Limits of detection (LOD) and limits of quantification (LOQ) were calculated from standard chromatograms as the signal to noise (S/N) ratios having values 3 and 10, respectively. The obtained LOD values were in the range of 0.009–0.822 µM and LOQ values were in the range of 1–2.5 µM (Table 3). These values were more than sufficient for the analysis of amino acids in standard proteins and commercially available biopharmaceutical samples. The LOQ value of amino acid Cys was higher in comparison to the LOQ values of other determined amino acids. This fact can be associated with the chemical nature of this amino acid and its responsible properties. Specifically, the thiol group is unstable and makes Cys a highly reactive compound which is easily transformed into mixed and symmetrical disulfides.

The precision of the developed method was determined as repeatability (intra-assay precision) and intermediate precision. Repeatability was evaluated according to the analysis of six repeated injections of three different concentrations of the analytes. Intermediate precision was determined by analysis of three different concentrations over 6 days. The calculated RSD values obtained from the intraday and interday precision assay were in the range of 0.25–11.97% and 1.67–11.57%, respectively and can be found in detail in Table 4. The intraday precision represents the precision under the same operating conditions over a short interval of time—in 1 day. On the other side, the interday precision expresses precision within-laboratory variations—e.g., different days. Therefore, the results obtained from this validation procedure may be different and are very often affected by the operation conditions—preparation of the samples by other analysts, the performance of the experiments in different days and by another analyst.

The accuracy was evaluated with the recovery test. Individual samples of Waters hydrolyzed standard were spiked with the mixture of amino acids standards at three different concentration levels, and the recoveries were calculated based on the difference between the amount determined in the spiked samples and the amount observed in the non-spiked samples. The obtained results were in the range 90–102.8% which demonstrates excellent recovery of the developed UHPLC–MS approach and negligible influence of the pharmaceutical matrix on the analytical signal of amino acids. The results of stability studies also indicate that derivatized AAs were stable at least for 48 h when stored at 10 °C in autosampler and during the three freeze/thaw cycles at − 20 °C (Table 5).

Method application

Amino acid standard, hydrolysate

Amino acid hydrolysate standard is a commercially available mixture of 17 hydrolyzed amino acids at 2.5 mM concentration level except for cysteine which is present at 1.25 mM concentration level. The results obtained from the analysis of 10-times dilute sample are summarized in Table 6. The determined content of each amino acid present in the sample ranged from 91 to 104%.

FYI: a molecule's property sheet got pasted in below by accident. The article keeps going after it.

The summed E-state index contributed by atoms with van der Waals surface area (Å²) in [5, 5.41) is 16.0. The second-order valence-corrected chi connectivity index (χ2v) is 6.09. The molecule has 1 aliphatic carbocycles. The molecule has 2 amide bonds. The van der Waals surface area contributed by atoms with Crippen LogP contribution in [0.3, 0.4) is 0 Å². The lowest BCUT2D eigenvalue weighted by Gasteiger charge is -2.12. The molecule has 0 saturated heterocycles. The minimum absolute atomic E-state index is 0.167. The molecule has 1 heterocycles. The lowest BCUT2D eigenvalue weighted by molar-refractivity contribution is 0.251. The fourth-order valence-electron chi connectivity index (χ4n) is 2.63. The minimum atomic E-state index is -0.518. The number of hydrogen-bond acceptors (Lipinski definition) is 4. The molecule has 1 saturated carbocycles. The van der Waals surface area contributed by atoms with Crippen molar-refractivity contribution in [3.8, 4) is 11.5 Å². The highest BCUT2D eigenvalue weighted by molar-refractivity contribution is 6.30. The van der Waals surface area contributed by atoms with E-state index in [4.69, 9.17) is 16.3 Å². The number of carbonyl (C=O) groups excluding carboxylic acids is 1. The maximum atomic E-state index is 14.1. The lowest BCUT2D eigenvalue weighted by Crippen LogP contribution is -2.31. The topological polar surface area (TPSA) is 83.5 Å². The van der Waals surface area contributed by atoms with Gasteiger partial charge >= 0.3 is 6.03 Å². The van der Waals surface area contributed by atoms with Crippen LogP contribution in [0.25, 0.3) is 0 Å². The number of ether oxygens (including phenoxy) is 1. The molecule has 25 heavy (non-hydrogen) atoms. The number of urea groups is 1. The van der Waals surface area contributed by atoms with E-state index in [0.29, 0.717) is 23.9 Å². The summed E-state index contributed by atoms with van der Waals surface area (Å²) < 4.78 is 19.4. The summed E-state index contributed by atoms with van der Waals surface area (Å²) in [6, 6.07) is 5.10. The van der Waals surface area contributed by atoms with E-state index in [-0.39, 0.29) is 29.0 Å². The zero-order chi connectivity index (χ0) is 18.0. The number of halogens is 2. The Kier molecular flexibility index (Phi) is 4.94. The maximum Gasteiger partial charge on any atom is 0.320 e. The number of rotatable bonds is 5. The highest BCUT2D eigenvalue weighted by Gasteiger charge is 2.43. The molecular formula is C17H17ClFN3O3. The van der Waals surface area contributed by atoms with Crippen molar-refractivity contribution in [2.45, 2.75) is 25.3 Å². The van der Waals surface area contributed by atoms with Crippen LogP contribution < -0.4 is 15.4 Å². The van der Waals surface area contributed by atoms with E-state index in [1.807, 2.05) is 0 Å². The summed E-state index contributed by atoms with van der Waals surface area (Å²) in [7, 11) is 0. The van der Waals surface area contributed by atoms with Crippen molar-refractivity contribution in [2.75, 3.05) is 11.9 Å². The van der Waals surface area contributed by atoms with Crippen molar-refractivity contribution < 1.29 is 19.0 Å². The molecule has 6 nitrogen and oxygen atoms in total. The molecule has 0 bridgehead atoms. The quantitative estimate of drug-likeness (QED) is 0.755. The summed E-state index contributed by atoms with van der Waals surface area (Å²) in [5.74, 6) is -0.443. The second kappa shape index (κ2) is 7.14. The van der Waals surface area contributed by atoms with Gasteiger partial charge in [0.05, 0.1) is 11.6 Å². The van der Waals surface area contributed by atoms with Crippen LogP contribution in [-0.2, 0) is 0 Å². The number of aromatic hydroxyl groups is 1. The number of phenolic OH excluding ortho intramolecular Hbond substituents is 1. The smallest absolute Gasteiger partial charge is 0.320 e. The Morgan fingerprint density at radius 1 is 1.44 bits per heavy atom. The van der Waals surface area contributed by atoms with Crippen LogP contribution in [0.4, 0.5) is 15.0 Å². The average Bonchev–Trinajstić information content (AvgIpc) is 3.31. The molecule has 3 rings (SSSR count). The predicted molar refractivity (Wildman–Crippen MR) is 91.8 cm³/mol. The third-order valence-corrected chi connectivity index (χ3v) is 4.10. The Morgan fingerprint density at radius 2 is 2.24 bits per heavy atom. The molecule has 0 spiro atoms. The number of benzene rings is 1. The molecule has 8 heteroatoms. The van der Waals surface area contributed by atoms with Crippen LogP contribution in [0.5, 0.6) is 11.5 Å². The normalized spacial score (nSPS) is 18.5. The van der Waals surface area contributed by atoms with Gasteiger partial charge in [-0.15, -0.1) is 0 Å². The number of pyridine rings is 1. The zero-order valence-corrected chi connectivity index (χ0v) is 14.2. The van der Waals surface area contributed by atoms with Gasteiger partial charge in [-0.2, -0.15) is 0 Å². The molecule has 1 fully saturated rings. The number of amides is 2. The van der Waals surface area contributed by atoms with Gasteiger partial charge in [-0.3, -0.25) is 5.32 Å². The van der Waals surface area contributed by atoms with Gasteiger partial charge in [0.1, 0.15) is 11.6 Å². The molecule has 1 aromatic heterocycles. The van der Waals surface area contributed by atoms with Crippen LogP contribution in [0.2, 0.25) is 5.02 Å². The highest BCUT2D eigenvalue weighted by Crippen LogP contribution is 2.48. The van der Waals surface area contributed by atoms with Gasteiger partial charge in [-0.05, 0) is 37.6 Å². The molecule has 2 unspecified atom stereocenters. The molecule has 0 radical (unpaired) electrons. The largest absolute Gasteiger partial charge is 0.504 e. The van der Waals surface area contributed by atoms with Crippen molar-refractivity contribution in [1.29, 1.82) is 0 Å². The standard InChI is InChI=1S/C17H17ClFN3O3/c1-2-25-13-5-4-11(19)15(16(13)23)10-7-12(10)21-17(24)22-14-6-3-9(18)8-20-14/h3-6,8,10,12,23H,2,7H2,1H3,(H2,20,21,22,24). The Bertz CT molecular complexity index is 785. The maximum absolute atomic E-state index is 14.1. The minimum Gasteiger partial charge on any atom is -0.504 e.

Table 6 Quantification of amino acids present in model sample of Waters amino acid standard hydrolysate

Model protein sample—Bovine serum albumin

The developed and validated UHPLC–MS method for fast and reliable quantification of amino acids was tested on hydrolyzed model protein sample which was represented by bovine serum albumin (BSA) sample. BSA is commonly very often used in different protein assay protocols such as BCA or Bradford protein assay. Furthermore, BSA is also used as a model protein because of its stability, its lack of effect in many biochemical reactions and its low cost [43]. The AA sequence and the illustrative structure of BSA are in detail depicted in Fig. 5. In our experiments, we determined the concentration of model BSA sample prepared at 5 mg mL−1 concentration level by simple dilution of a known amount of BSA standard in LC–MS grade water. The determined concentration by the developed AAA method was 4.83 ± 0.43 mg mL−1 (Table 7).

Table 7 Quantification of different protein and biopharmaceutical samples with the use of well recovered amino acids

Keyhole limpet hemocyanin—preparation Vacmune®

In our work, we determined the concentration of KLH in three commercially available samples (preparation Vacmune®) from the company biosyn Arzneimittel GmbH. The determination of protein content in KLH samples was performed with the use of well-recovered amino acids—Asx, Glx, Arg, Ala, Tyr, Leu, and Phe. The determined concentration of three different KLH samples was 20.11 ± 0.71 mg mL−1, 20.01 ± 1.10 mg mL−1 and 19.99 ± 0.54 mg mL−1, respectively (Table 7). This is in a good agreement with the concentration of the protein declared by the manufacturer (20 mg mL−1). Illustrative selected ion chromatograms of the well recovered amino acids and their internal standards obtained during the analysis of KLH sample are in Fig. 6.

Fig. 5
figure 5

Illustrative scheme of the bovine serum albumin—BSA (adapted from [39]) with the corresponding amino acids sequence and abundance of each amino acid